(Poetry) Hands of a Saint

by Br. Zachary Burns, T.O.R.

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Illustration by Br. Zachary Burns, T.O.R.

Brown cotton gloves clinging to fragile skin. Blood beneath a buffer of bandages.

The hands of a saint. Regal vestments with gaudy gold trim worn by a priest with thick dark eyebrows, silver beard, and a face made gruff by the air of the Italian mountains. God’s mountains. Or perhaps it was the old Franciscan friar who first brought these mountains to God.

White smoke rising from burnt incense and permeating the few open spaces in the crowded church. Farmers, laborers, housewives. They have come to see him. Their personal miracle. Christ walking a twentieth century earth. From behind a marble altar, the friar trembles. A life’s march to Calvary nearing completion. Suffering and misery, ecstasy and joy. It was all for them; it was all for Him.

The hands of a saint raised high in blessing. The hands that, in their youth, excitedly sifted through stacks of holy cards, each one the portrait of a hero. The hands that, with sadness, had embraced a mother and father before leaving for the monastery, before dying to the world. The hands that, with longing, venerated Christ’s crucifix after being reborn. The hands that healed, that pardoned, that turned bread into flesh and wine into blood. These were the hands of a saint. The hands of a man who bore the wounds of Christ.

At the altar, he collapses. Jesus, too, knew what it meant to fall. It would be the third and StPadre Piofinal time. The women of Jerusalem weep as they look on. Then he is led by the crowd through the city gates. The tired Franciscan gazes for the last time upon the faces of the ones whom he has loved.

Father, please do not abandon us. How will we go on without you?

I will wait at the gates of heaven until the last of my children have entered.

 

 

ABOUT THE AUTHOR

Br. Zachary Burns, T.O.R., is a Franciscan friar of the Third Order Regular from the Province of the Most Sacred Heart of Jesus. For more of his writings, fiction & non-fiction, visit his blog This Too Shall Pass.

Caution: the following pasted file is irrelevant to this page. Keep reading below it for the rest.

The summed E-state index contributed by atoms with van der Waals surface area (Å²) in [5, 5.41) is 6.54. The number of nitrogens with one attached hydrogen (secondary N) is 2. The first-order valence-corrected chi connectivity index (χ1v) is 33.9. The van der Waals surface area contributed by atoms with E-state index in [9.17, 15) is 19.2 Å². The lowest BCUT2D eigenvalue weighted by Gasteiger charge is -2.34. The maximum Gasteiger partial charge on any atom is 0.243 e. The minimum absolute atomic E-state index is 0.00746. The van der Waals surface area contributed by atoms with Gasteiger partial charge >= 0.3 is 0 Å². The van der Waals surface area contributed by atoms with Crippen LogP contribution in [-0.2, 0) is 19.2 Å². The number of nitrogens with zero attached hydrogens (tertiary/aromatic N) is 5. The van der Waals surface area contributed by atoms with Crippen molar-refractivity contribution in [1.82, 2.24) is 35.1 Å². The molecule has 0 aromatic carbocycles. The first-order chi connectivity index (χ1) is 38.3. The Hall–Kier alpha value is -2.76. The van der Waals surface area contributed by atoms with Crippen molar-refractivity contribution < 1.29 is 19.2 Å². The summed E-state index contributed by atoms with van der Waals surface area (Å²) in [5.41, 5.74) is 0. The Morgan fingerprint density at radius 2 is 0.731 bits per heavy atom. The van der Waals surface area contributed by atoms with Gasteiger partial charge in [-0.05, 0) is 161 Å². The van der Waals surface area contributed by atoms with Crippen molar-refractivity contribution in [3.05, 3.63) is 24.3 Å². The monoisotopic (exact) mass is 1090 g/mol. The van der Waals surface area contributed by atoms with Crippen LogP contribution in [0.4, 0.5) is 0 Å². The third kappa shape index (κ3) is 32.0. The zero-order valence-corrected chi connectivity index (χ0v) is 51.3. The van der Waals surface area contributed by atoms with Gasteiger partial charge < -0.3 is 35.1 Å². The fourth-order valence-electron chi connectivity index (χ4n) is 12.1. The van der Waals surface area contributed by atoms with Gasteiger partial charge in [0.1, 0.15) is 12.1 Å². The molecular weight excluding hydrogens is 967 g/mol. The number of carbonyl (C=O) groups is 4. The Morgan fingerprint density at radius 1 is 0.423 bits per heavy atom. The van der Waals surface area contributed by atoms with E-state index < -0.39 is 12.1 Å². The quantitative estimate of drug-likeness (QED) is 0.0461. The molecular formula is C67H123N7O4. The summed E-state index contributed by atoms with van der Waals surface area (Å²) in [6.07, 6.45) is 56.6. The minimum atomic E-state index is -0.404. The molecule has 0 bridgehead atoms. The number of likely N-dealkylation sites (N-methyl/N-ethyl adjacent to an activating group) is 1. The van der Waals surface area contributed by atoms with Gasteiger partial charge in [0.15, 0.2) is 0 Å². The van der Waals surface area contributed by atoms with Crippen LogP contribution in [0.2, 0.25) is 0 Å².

Fr. Gabriele Amorth on Medjugorje

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With the recent news of the passing of Fr. Gabriele Amorth (1925-2016), the most prominent exorcist in the Church, here is a video of Fr. Amorth on national TV speaking about Our Lady of Medjugorje, a topic he was not shy about. Fr. Amorth emphasizes that Satan’s biggest success has been constructing “a world culture without God, and the Madonna of Medjugorje has come specifically to bring back the world to God.” He stressed that Medjugorje is a place of great conversions and where people return to confession.

ALSO SEE: HELP BRING “APPARITION HILL” TO THE ACADEMY AWARDS

Please help bring Apparition Hill, a life-transforming movie about a group of pilgrims experiencing Medjugorje, to the Academy Awards. When I saw the film, months ago, there was not a dry eye in the theater it was so powerful. Please watch the video below of one of the producers, explaining the situation of getting the film to the Academy Awards and allowing it to reach millions of people. Here is the Web site to go to contribute to this project.

“Hillsong – Let Hope Rise” in Theaters this Friday

Please check out the release of Hillsong – Let Hope Rise, a movie hitting theaters this Friday on one of the most popular Christian bands in the world. Here is the trailer and also an interview with a couple band members, including lead singer Taya Smith.

Help Bring “Apparition Hill” to the Academy Awards